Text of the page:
“One of the most memorable times in the military was arriving to Bogota, Colombia for my first tour of duty overseas,” Tawney said. “I didn’t know what to expect because you hear so many conflicting reports and worst-case scenario threat briefings. I was a young airman and had just turned 21. My first night in Bogota, I was in an apartment by myself and all of the power went out across our neighborhood. I had no phone service and no way to communicate with anyone outside of my apartment. I wasn’t sure if this was some type of insurgent attack or just a power outage in the area. Within 15 minutes, my fellow servicemen came to the door (though I was scared at first not knowing who was at my door) and made sure I had supplies to get me through to morning. This small example is what it means to be part of an armed service family when you are thousands of miles away from your own family. We take care of each other and don’t hesitate to make sacrifices for one another.”
Tawney credits serving in the military with shaping her entire career.
“The discipline, integrity and commitment to the highest standards are values that drive my efforts each day in my personal and professional life,” Tawney said. “I often tell people I wish every American could serve for at least year because the world perspective and appreciation for our great country is unmatched until you experience it firsthand.”
Stephanie Woods, Ph.D., M.S.N., dean of the Gayle Greve Hunt School of Nursing, served three years active duty and two years in the reserves in the U.S. Air Force as a captain.
Woods joined the military because it offered a great career path for nurses. During her time in the Air Force, the U.S. was not involved in any major conflicts, but the country wasn’t that far removed from memories of Vietnam.
“I had grown up hearing the Vietnam War being fought out on the nightly news. I rarely saw anything about Vietnam nurses,” Woods said. “I began to more fully understand the impact the Vietnam War had on soldiers and on nurses. We asked them to make huge sacrifices, but we refused to honor their service. Nurses were not recognized with any national monument.”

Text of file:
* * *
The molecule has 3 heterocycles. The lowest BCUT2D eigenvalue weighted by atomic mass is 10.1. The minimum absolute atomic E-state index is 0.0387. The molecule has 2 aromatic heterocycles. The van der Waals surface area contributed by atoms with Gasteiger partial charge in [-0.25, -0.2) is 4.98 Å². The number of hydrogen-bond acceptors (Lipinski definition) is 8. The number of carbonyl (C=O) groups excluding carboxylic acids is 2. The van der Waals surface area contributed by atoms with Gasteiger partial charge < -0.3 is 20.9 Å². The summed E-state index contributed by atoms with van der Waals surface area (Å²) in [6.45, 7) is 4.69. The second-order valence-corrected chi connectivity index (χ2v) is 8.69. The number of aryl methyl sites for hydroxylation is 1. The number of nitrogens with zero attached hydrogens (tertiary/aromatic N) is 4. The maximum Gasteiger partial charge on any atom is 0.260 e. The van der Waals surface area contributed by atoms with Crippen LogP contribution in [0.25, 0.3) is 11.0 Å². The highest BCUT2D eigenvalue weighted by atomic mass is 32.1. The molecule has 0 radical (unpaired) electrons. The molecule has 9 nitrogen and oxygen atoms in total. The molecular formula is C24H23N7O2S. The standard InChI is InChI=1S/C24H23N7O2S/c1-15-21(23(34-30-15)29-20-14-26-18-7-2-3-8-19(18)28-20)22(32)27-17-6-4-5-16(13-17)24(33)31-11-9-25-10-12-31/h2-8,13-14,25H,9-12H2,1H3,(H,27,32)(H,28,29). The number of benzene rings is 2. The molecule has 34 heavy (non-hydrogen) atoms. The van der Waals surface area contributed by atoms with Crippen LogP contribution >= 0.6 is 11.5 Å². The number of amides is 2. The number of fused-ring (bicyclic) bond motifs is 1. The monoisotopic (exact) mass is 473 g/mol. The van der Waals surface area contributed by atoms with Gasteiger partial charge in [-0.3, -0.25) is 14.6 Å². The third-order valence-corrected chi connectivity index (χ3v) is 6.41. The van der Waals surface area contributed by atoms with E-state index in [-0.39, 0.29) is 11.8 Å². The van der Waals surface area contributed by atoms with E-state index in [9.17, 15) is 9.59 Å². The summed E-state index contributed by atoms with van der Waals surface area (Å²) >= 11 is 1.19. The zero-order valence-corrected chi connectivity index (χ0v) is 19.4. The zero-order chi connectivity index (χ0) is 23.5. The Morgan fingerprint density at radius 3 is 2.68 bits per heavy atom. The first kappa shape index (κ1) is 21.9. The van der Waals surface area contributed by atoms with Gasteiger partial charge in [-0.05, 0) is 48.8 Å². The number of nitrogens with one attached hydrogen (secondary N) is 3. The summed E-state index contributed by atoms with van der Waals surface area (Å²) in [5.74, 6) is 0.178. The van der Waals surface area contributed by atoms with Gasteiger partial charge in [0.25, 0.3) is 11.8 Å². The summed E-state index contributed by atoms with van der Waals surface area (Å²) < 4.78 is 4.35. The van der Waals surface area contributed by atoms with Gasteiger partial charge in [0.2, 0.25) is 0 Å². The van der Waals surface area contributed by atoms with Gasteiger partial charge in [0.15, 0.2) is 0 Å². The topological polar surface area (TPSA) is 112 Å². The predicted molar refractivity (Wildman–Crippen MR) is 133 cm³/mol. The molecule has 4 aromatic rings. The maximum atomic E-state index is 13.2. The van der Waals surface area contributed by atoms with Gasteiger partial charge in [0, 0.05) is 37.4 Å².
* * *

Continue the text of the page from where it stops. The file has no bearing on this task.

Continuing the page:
After leaving the military, Woods became active with a group that raised money to place a memorial to Vietnam nurses on the National Mall in Washington, D.C.
During her time in the Air Force in the early 1980s, Woods recalls a couple of other firsts she encountered.
“We began to see young soldiers with AIDS,” Woods said. “People, including health care professionals, were afraid. We didn’t yet know exactly how it was contracted. Patients were stigmatized. I remember seeing one technician open the door of a ward where we had a young soldier with AIDS, and the tech placed the man’s food tray on the floor and told the patient to come get it. I was appalled.”
After disciplining the tech, Woods went in to see the patient and apologize. Another impactful memory Woods has from her time in the military came from being part of a team caring for a cardiac patient who was having life-threatening heart rhythm disturbances.
“We placed the first implantable defibrillator in him,” Woods said. “We all felt like we had participated in a major miracle.”
Woods had the privilege — and challenge — of working in one of the largest Air Force hospitals in the U.S. At Wilford Hall Medical Center in San Antonio, she learned how to delegate, manage complex patients and to conduct herself as an officer and a nurse. It was a formative time in her career.
Nurses have always been a part of war and the care of veterans afterward, Woods said.
“I am very proud that no matter the situation, you can find nurses responding to those in need,” Woods said.